At a recent client lunch, an interesting conversation regarding differences in generational behavior arose between two 30-something male marketing executives. Generationally, both guys were Gen Xers but their online behaviors were generations apart. The 35 year old was highly suspicious of giving out any personal information online for fear of fraud. The slightly younger guy (age 30), on the other hand, casually said “I give out everything because if someone really wants your personal information, they can find it.” It was a difference in mindset that to me could be a huge determining factor in the success of a customer acquisition campaign.
We spend a lot of time discussing consumer behavior at The Radio Agency. For each client, we ask; how does the target demographic consume media? Is it over the air, on their desktop or via their smartphone? How do specific demographics respond to advertising offers? Do they do an organic search first? Do they prefer to dial a call center to speak to a live person (and you thought there were no “live” people left)?
Usually, we break down the target into demographic segments such as Boomers (47-65), Gen X (30-46), Adult Millennials (formerly known as Gen Y: 18-29), Teen Millennials (13-17), and iGens (12 and under). Each group tends to have predictable online and offline engagement patterns throughout the day. For instance, media consumption research by Magid Generational Strategies indicates that Boomers, Gen X and Adult Millennials habitually listen to radio more than any other medium (both online and offline) from 6-9am each morning. For Teen Millennials, the number one medium of choice to spend time with in the morning is music – though not via the radio.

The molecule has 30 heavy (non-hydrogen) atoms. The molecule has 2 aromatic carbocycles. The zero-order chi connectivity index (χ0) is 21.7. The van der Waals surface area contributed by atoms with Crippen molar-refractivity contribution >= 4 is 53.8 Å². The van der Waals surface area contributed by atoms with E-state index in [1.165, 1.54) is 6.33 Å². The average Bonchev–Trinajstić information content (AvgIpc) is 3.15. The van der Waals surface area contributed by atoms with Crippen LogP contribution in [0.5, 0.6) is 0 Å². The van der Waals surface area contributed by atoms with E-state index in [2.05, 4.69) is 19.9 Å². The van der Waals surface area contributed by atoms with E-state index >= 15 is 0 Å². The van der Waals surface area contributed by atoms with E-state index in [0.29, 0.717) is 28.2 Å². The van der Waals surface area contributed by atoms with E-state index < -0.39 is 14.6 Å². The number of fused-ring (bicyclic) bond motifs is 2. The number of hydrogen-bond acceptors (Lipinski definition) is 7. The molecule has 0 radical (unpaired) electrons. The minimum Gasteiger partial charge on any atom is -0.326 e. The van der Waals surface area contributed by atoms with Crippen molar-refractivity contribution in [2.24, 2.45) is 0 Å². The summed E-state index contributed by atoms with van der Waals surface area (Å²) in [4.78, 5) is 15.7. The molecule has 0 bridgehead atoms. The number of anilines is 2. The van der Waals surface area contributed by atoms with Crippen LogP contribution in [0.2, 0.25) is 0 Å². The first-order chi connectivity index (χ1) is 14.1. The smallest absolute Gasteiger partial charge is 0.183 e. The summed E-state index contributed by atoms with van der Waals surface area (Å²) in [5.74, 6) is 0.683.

Once we determine how and when to reach the target demographic, the discussion turns to the “call to action,” meaning what do we want them to do? Many DR advertisers have strong opinions as to how their target audience best responds to advertising. In general, the feeling is that a “drive to URL” campaign gets lots of hits but a “drive to call center” campaign often yields more SALES, especially if it’s a complex sale! But sometimes, the response method of choice depends on the generation of the responder. For instance, Millennials (both Adult and Teen) spend a lot of time researching products and services (online and via social media) before they buy. So, expecting them to dial a call center (in hopes of achieving a higher conversion rate) may be unrealistic.
Getting back to the Gen Xers above, I’ve concluded that much like horoscopes, there must be such a thing as generation “cusps” where being born on that imaginary line that separates a pair of consecutive generations means you display a blending of behaviors. And, If that doesn’t explain it, then you must be a Gemini!
Lisa Sable is a Senior Marketing Strategist at The Radio Agency. Please follow The Radio Agency’s Blog “Sounding Board” by subscribing to the email or RSS links above. Visit our website TheRadioAgency.com